What a great – and deep thought – the slough of Despond cannot be eliminated completely . . . for those on their journey to the Celestial city, it must be traveled through.

One of the things Help points out to Christian is that there are stepping stones planted in the middle of the Slough of Despond, but Help admits with realism, and I quote, “These steps are hard to see”.

Despair and discouragement will never be eliminated as potential pitfalls for believers – it must be traveled through . . . there are stepping stones, but they’re hard to see; especially when there are tears in your eyes.

The Slough of Despond is an ever present danger. 

Discouragement is one of the chief tools used by the chief enemy of the Pilgrim’s as they walk through deep and unchartered valleys.

It can lead to all sorts of unbiblical conclusions and spiritually discouraging misconceptions that harden the soil of the heart and dry up spiritual anticipation and joy.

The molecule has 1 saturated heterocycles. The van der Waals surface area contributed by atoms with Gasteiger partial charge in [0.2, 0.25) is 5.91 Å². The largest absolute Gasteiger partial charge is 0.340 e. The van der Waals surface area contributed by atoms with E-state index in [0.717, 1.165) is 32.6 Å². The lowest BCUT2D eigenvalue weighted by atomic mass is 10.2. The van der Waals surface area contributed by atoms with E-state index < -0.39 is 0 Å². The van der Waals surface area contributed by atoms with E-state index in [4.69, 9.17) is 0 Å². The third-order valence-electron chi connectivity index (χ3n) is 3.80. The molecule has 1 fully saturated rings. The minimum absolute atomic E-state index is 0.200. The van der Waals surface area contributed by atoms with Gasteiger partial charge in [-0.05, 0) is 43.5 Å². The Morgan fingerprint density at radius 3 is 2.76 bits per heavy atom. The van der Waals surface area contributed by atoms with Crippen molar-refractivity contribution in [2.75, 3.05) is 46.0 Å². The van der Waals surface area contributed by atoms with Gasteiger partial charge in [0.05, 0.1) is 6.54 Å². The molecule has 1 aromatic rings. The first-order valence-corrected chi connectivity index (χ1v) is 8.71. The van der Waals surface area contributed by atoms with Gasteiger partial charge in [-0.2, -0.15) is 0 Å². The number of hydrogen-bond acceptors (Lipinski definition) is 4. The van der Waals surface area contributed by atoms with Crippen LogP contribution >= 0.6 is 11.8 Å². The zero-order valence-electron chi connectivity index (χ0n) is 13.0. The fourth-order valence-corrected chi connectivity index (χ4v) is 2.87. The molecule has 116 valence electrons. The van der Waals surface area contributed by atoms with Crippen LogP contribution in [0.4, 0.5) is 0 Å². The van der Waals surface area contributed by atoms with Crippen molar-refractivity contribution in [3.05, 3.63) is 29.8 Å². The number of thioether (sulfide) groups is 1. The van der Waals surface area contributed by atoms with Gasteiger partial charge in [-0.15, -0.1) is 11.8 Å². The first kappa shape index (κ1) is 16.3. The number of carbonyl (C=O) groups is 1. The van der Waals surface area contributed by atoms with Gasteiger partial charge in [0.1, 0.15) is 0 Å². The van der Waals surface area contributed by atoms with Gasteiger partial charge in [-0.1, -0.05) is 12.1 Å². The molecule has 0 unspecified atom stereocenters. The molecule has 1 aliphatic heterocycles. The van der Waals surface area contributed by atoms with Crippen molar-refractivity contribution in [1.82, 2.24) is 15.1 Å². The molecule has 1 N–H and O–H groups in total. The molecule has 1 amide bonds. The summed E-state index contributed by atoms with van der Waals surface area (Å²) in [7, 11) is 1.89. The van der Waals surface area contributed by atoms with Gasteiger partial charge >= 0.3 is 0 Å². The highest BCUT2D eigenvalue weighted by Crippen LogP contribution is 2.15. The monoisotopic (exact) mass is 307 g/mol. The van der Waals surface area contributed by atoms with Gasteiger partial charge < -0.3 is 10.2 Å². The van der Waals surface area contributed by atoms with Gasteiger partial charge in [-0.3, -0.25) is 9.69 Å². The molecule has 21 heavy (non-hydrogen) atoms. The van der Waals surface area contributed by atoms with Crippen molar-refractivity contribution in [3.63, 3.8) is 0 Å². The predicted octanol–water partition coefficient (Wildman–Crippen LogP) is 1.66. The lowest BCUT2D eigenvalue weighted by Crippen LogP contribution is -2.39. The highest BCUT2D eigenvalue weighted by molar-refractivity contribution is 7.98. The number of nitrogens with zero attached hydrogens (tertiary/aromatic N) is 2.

I wanna show you a couple of men who battled this enemy in their walk with God.

Turn in your Old Testament to the Book of Psalms where David is mired down in the slough of despond.

In chapter 13, David is running for his life from Saul, misunderstood by his nation and his family, hiding out in order to stay alive.

And he makes the same four conclusions that every believer makes if instead of traveling through it, they miss the steppingstones and get mired down and caught up in it, instead.

  1. Conclusion #1 – I have been forgotten by God

Notice verse 1.  How long, O Lord?  Will you forget me forever?

In other words, God’s so busy with people and world events and big stuff, it’s evidently apparent that He’s forgotten about little ole’ me.

In fact, he sort of throws in his somewhat hard-hearted editorial comment – Are you gonna forget me . . . forever?

Because that’s how long it feels, when you’re stuck in the mire of despond . . . when you’re afraid, or confused.

I can remember as a kid growing up on the coast of Virginia.  One of my prized possessions was a skim board; I had cut out the board myself, sanded it down, curved off the front edges and then painted it a glossy, baby blue.